To the lay faithful of northern Colorado,
Greetings in the Risen Lord!
On March 13, we joined our brother bishops of Colorado in making the difficult decision to suspend public Mass out of concern for the common good of the people of our parishes and the people of Colorado, i.e., their safety and health amidst the onset of the Coronavirus. At the time, 56 days ago, we did not foresee the suspension lasting as long as it has and have determined that it is now time to resume public celebration of the Mass in a limited and gradual manner.
We know that this time of fasting from the Eucharist has been a particularly difficult burden on all of you, especially during Holy Week, Easter, and the Easter season. It has truly been a sacrifice, but as is true with any sacrifice, it has not been in vain. Regularly, over 210,000 people attend Mass each weekend in our state. As the Church is one of the largest organizations in Colorado, we have a moral obligation to do our part to protect the health of our members and our fellow citizens. Your sacrifice of not being able to participate in Mass and receive the Eucharist has aided the larger goal of substantially limiting the spread of the virus and its impact on the vulnerable.
In the Archdiocese of Denver, public Mass will resume in a limited way on Saturday, May 9. It is important for everyone to realize that the 149 locations where Mass is typically celebrated across northern Colorado vary in size and capabilities; they are located in various municipalities, and thus, how the public celebration of the Mass resumes will be different at each parish. What we can say is that extreme caution will be used, that strict physical distancing will be observed, and that pastors will consult the guidance issued by state and local health authorities. This, of course, will mean that access to the Masses celebrated over the next few months will be very limited. We will not go back to the way it was in early March when Masses were cancelled. It will be important to check with your parish website if Mass will be offered, when it will be offered and how to attend due to the limitations.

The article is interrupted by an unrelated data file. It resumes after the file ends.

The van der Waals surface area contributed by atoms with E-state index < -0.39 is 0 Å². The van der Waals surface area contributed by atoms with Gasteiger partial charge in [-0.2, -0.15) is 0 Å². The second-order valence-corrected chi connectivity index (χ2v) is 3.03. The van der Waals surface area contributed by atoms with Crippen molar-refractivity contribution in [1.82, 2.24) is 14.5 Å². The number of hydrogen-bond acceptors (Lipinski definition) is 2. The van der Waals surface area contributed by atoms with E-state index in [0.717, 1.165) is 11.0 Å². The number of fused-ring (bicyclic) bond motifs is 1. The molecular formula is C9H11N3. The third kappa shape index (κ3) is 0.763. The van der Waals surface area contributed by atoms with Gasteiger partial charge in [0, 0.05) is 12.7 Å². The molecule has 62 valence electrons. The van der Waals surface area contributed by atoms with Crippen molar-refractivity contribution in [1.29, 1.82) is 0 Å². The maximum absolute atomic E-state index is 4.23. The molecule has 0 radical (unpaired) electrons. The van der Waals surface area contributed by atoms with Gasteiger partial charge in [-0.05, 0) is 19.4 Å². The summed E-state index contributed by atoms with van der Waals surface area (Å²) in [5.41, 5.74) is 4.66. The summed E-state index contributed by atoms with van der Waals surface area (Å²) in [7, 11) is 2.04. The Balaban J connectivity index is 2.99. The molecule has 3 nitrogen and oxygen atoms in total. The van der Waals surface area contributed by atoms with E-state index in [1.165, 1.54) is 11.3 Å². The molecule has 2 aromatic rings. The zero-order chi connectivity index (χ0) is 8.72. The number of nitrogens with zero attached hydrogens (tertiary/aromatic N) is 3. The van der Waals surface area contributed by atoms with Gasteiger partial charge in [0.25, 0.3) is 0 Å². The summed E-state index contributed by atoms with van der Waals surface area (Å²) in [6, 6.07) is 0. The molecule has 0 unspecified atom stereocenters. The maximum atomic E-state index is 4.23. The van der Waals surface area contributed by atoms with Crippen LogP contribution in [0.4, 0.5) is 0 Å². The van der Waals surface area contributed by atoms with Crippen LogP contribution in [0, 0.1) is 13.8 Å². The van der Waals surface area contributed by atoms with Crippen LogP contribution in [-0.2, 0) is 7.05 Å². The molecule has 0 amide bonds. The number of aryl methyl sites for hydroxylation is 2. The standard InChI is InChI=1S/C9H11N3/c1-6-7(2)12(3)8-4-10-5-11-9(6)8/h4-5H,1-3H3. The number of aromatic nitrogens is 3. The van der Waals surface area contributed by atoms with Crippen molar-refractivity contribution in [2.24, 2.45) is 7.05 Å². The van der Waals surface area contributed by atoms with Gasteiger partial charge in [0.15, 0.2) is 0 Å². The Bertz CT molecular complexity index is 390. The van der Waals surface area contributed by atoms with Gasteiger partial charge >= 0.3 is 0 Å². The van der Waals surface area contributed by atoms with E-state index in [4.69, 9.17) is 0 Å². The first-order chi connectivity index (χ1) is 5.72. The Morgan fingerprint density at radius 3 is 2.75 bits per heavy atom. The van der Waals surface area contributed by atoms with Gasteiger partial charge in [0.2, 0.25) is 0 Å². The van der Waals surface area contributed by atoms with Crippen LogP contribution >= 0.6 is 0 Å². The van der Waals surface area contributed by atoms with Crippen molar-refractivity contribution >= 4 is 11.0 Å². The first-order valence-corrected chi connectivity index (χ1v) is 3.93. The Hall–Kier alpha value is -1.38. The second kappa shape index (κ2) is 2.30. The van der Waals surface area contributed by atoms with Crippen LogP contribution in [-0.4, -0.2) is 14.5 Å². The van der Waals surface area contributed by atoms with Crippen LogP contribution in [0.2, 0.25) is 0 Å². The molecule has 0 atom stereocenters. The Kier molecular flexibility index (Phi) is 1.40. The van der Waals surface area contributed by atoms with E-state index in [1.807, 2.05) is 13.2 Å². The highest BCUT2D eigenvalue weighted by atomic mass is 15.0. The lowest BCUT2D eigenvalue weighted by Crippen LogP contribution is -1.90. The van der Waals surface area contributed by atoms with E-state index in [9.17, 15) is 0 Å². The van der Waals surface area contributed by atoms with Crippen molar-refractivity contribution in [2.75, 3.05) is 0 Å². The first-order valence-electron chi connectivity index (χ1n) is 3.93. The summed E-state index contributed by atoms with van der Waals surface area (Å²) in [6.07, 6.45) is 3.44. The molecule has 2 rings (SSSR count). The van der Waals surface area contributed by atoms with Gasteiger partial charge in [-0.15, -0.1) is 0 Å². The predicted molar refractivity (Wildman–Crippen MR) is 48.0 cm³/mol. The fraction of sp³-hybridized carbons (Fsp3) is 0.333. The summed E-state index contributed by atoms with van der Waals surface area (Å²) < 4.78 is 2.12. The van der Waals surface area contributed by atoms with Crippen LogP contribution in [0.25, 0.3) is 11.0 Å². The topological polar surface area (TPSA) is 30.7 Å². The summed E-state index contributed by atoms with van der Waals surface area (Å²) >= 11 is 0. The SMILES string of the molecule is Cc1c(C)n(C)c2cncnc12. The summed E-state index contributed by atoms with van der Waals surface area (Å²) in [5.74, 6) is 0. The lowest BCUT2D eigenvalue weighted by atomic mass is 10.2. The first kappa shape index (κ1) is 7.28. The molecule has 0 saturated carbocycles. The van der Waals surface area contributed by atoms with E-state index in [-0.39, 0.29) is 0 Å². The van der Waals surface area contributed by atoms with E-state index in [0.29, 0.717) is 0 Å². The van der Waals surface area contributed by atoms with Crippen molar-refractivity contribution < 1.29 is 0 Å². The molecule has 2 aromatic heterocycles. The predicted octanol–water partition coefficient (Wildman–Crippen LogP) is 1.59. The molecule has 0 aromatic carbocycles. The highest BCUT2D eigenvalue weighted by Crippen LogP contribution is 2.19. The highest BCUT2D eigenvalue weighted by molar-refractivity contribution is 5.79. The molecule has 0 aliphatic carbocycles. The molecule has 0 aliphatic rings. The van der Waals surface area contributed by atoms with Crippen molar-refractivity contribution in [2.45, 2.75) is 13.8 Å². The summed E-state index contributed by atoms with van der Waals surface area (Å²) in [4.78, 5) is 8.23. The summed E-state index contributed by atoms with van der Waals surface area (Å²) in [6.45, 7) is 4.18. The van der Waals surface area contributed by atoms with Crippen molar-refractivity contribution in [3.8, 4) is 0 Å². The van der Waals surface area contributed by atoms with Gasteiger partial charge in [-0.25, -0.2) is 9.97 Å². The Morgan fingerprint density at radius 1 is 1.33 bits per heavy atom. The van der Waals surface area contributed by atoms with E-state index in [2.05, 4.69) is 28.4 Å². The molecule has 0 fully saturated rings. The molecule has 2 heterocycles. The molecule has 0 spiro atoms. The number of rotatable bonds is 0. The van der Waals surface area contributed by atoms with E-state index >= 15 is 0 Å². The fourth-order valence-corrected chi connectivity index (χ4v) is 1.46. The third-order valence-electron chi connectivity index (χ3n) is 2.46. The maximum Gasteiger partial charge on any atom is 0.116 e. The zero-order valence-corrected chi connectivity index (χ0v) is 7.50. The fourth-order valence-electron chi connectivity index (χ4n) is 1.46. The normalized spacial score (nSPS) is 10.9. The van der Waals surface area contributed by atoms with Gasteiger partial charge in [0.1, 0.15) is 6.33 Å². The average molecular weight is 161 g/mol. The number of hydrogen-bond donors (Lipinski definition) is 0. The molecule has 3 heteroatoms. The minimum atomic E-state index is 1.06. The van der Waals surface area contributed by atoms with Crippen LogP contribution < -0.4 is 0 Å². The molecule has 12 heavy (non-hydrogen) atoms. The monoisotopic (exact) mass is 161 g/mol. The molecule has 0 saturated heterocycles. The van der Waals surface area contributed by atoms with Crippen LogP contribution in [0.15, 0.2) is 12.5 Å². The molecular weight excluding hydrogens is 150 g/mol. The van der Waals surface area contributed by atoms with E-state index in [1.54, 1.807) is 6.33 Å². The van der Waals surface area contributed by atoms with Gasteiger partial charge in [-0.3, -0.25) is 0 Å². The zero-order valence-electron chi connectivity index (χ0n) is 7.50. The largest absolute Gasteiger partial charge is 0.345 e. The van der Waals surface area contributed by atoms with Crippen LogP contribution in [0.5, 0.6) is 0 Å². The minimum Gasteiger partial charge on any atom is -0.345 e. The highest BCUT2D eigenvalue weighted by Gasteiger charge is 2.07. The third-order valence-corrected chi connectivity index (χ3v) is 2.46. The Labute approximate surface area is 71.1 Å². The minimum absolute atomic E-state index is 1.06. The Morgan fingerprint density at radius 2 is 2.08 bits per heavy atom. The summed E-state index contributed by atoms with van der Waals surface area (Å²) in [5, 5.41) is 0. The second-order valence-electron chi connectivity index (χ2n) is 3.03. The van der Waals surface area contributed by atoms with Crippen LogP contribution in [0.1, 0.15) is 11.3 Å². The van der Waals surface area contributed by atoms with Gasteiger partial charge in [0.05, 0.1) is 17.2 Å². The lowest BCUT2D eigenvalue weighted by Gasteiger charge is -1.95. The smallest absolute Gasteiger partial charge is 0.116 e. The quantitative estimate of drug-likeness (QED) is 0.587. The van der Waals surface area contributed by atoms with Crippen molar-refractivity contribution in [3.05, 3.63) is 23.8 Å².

Since the faithful will continue to be dispensed from the obligation to participate in person at a Sunday Mass, those who make an effort to attend limited public Mass should not expect to do so with regularity and should be willing to attend on any day of the week. Important to note too: it is still recommended that those 65 and older and those with certain underlying medical conditions, shelter at home. This means some of our priests who fall into these at-risk categories and do not yet feel comfortable celebrating public Masses may refrain from doing so.
As we approach the Feast of Pentecost, let us all call upon the power of the Holy Spirit to give us the gifts, fruits, and graces we need to meet the challenge of resuming public Masses with great mercy and solidarity.
Sincerely yours in Christ,
Most Reverend Samuel J. Aquila, S.T.L.
Archbishop of Denver
Most Reverend Jorge Rodriguez, S.T.D.
Auxiliary Bishop of Denver